Posted by Simon on July 15, 2009
Breaking news! In an effort to maintain their share of the world wine market, France, Spain, Germany, Italy and Portugal have decided that they will be collaborating in the future to present a combined front against the onslaught of New World wines…
OK, OK, it could never happen. Even the idea of the folk from Burgundy and Bordeaux, or Tuscany and Piedmont combining under a French/Italian banner to promote their wines side by side just doesn’t happen – indeed, the idea of the folk in Barolo and Barbaresco working together requires an adventurous imagination.
Yet the news today is that Argentina, California, Chile, New Zealand and South Africa have combined to form something called New World Wine Alliance and will be grouped together in a single hall to showcase their wines at Germany’s annual ProWein in March next year (Australia apparently is now concentrating on the Far East and hasn’t mucked in with the others). The press release says, ‘All five regions [sic] have continued to grow exports despite the global credit crisis and believe that by working in concert they stand a better chance of competing against the EU, whose own wine-producing members are supported by substantial subsidies in their international marketing initiatives.’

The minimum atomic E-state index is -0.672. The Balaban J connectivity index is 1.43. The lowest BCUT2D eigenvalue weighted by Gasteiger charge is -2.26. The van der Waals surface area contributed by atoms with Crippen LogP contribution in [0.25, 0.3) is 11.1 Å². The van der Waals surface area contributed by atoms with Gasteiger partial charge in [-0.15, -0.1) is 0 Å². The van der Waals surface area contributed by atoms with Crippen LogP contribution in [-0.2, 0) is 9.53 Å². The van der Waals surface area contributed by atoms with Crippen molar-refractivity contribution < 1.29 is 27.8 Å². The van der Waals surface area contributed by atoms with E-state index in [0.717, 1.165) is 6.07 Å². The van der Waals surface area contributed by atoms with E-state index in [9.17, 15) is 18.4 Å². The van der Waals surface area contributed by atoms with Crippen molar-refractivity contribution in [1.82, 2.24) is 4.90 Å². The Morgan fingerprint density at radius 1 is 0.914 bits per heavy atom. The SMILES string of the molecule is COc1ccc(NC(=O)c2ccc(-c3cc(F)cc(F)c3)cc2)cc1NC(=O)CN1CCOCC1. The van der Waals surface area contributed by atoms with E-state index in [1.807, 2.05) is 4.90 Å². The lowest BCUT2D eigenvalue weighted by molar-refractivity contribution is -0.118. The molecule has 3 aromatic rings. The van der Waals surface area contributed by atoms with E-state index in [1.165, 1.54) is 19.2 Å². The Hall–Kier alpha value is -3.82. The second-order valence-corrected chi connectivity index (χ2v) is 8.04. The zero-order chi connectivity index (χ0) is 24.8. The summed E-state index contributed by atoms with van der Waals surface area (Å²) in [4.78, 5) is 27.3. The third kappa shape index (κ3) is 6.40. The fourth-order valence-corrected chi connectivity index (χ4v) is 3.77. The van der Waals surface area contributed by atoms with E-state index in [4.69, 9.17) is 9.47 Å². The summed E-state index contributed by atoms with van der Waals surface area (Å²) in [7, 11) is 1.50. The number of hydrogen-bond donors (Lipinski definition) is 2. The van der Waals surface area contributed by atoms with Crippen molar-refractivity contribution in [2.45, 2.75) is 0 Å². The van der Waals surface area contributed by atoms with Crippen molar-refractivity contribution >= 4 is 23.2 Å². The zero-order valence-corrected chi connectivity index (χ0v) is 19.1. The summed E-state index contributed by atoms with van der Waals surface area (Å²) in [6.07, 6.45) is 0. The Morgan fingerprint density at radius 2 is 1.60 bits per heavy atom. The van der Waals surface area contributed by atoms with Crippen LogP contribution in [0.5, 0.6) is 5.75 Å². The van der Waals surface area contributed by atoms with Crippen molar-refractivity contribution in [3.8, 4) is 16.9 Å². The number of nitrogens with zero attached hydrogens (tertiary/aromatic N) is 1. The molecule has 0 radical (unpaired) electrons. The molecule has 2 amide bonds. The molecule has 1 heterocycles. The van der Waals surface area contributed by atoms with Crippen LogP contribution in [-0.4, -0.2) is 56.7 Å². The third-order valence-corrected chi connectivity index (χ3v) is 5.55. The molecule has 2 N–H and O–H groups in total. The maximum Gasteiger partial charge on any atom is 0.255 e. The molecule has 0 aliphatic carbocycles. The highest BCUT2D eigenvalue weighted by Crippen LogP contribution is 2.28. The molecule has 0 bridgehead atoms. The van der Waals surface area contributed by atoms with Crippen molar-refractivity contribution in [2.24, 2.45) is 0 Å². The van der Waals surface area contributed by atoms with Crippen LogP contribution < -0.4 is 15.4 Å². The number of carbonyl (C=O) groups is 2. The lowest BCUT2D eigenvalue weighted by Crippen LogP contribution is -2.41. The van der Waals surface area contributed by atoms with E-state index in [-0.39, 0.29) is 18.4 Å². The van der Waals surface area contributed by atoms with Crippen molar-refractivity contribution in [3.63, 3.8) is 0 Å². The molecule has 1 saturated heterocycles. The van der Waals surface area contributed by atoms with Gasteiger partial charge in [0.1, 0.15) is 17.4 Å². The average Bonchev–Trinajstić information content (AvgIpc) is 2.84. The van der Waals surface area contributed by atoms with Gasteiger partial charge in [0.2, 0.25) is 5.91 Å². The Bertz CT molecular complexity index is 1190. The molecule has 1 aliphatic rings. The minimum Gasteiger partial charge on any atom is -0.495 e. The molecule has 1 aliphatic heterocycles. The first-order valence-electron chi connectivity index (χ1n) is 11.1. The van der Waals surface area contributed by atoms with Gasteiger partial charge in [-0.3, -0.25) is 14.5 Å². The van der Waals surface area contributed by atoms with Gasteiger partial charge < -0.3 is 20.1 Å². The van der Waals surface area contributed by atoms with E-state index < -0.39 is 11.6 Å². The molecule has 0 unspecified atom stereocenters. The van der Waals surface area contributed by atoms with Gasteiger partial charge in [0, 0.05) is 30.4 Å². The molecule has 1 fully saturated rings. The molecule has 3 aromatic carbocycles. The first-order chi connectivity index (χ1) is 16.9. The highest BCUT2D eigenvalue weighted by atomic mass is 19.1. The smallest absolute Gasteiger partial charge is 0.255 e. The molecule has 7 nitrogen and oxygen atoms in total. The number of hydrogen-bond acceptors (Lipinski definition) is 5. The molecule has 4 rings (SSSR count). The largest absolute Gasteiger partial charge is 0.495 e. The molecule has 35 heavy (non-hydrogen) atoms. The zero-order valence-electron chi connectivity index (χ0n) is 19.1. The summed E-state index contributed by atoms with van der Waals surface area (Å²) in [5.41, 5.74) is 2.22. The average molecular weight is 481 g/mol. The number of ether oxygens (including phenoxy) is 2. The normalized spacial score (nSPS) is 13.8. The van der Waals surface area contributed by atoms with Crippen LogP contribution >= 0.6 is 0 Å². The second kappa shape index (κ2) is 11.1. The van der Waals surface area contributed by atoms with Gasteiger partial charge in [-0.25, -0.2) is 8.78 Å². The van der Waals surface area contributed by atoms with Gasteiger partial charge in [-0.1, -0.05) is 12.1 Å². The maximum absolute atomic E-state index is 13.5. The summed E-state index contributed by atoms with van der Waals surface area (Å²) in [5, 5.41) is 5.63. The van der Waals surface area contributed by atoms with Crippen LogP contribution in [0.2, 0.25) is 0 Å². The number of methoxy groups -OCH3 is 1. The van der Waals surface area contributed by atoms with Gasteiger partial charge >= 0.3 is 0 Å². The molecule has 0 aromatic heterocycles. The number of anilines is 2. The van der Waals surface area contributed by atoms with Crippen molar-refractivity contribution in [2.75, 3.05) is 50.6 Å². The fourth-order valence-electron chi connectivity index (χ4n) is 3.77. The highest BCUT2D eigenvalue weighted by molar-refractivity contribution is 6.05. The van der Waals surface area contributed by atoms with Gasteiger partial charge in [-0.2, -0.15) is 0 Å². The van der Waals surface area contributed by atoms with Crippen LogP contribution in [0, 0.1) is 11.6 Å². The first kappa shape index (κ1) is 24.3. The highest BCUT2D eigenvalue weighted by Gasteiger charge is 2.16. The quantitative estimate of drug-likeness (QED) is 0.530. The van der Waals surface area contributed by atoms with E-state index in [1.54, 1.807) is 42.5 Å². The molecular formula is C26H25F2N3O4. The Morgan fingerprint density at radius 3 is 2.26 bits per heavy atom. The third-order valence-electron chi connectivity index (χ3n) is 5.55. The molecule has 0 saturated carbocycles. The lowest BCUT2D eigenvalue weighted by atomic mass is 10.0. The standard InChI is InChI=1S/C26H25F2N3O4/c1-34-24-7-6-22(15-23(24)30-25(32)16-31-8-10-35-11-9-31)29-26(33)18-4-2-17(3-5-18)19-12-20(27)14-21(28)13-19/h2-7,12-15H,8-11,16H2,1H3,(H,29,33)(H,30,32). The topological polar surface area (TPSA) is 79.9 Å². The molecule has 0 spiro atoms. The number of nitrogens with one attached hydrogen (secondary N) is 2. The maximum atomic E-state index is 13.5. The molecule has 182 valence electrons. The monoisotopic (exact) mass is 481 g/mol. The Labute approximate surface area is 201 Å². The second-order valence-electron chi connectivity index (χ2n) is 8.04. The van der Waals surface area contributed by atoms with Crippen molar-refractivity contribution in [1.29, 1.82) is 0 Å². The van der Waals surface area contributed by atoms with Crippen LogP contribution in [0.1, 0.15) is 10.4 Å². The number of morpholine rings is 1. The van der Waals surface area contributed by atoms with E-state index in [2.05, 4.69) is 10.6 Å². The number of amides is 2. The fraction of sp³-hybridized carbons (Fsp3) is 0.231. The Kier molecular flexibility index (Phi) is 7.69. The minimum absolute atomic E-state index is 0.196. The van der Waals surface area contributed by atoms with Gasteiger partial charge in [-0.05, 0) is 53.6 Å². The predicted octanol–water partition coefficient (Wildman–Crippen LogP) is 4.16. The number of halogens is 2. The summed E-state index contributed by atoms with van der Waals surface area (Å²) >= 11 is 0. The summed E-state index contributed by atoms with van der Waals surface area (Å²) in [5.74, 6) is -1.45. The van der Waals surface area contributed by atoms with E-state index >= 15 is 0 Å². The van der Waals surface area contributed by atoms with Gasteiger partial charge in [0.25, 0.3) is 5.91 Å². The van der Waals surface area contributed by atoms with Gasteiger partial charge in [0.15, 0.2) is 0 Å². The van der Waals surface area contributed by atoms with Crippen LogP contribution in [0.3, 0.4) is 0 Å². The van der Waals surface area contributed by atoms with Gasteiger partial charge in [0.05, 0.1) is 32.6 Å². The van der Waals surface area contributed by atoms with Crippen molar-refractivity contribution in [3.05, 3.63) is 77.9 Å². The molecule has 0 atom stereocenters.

It goes on to list the number of ways in which the five have succeeded in building their wine trades – aggressive branding; demystifying wine; focusing on technical, packaging and marketing innovation; and putting an increasing accent on sustainable wine-growing and wine production.
All well and good, all commendable. But in the middle of this list, one initiative sticks out like a sore thumb – ‘by playing up their regional strengths.’ Now forgive me if I’m being naive, but how on earth does lumping five rather large and quite disparate countries/states together under one banner accentuate the regional strengths? What does Valle de Uco Malbec have to do with Awatere Sauvignon Blanc or Walker Bay Pinotage?
Yet I wouldn’t be surprised to see the Alliance succeed. The five might make quite different wines but what unites them is the lack of Old World baggage. All of them still realise that they need to keep the smiles on their customers’ faces, something France especially forgot about a long time ago. So while the Old World section at next year’s ProWein may have several great wines on offer for those prepared to seek them out, I imagine the hall housing the New World Alliance will be the noisiest, the friendliest and the place where most business is done – not to mention the scene of the greatest consumption of that wine trade essential called ‘beer’ at the end of each day.
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